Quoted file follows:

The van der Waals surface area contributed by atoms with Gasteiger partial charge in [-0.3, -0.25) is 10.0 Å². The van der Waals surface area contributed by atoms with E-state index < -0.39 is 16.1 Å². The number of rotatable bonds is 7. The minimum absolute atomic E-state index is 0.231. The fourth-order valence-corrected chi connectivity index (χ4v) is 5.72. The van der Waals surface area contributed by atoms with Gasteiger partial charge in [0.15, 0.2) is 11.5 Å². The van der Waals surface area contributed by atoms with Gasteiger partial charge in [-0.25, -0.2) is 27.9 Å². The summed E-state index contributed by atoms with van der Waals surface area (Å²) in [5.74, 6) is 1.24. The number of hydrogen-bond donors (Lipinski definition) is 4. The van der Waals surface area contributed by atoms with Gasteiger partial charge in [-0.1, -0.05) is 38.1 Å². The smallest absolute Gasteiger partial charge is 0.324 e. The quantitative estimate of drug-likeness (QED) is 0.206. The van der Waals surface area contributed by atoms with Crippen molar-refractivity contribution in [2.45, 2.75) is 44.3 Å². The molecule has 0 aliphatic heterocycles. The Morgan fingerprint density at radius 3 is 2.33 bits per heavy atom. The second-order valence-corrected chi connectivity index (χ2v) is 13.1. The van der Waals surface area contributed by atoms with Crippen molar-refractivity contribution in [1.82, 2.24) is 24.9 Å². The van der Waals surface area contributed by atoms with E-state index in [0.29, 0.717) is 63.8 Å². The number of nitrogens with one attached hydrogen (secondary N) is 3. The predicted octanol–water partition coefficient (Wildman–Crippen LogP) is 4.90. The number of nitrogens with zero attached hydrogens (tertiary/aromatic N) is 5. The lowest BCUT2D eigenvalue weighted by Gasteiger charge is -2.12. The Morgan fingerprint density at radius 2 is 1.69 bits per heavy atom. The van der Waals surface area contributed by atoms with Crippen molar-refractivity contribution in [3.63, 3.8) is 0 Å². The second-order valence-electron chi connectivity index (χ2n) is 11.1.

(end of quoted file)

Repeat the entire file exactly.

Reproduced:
The van der Waals surface area contributed by atoms with Gasteiger partial charge in [-0.3, -0.25) is 10.0 Å². The van der Waals surface area contributed by atoms with E-state index < -0.39 is 16.1 Å². The number of rotatable bonds is 7. The minimum absolute atomic E-state index is 0.231. The fourth-order valence-corrected chi connectivity index (χ4v) is 5.72. The van der Waals surface area contributed by atoms with Gasteiger partial charge in [0.15, 0.2) is 11.5 Å². The van der Waals surface area contributed by atoms with Gasteiger partial charge in [-0.25, -0.2) is 27.9 Å². The summed E-state index contributed by atoms with van der Waals surface area (Å²) in [5.74, 6) is 1.24. The number of hydrogen-bond donors (Lipinski definition) is 4. The van der Waals surface area contributed by atoms with Gasteiger partial charge in [-0.1, -0.05) is 38.1 Å². The smallest absolute Gasteiger partial charge is 0.324 e. The quantitative estimate of drug-likeness (QED) is 0.206. The van der Waals surface area contributed by atoms with Crippen molar-refractivity contribution in [2.45, 2.75) is 44.3 Å². The molecule has 0 aliphatic heterocycles. The Morgan fingerprint density at radius 3 is 2.33 bits per heavy atom. The second-order valence-corrected chi connectivity index (χ2v) is 13.1. The van der Waals surface area contributed by atoms with Crippen molar-refractivity contribution in [1.82, 2.24) is 24.9 Å². The van der Waals surface area contributed by atoms with E-state index in [0.29, 0.717) is 63.8 Å². The number of nitrogens with one attached hydrogen (secondary N) is 3. The predicted octanol–water partition coefficient (Wildman–Crippen LogP) is 4.90. The number of nitrogens with zero attached hydrogens (tertiary/aromatic N) is 5. The lowest BCUT2D eigenvalue weighted by Gasteiger charge is -2.12. The Morgan fingerprint density at radius 2 is 1.69 bits per heavy atom. The van der Waals surface area contributed by atoms with Crippen molar-refractivity contribution in [3.63, 3.8) is 0 Å². The second-order valence-electron chi connectivity index (χ2n) is 11.1.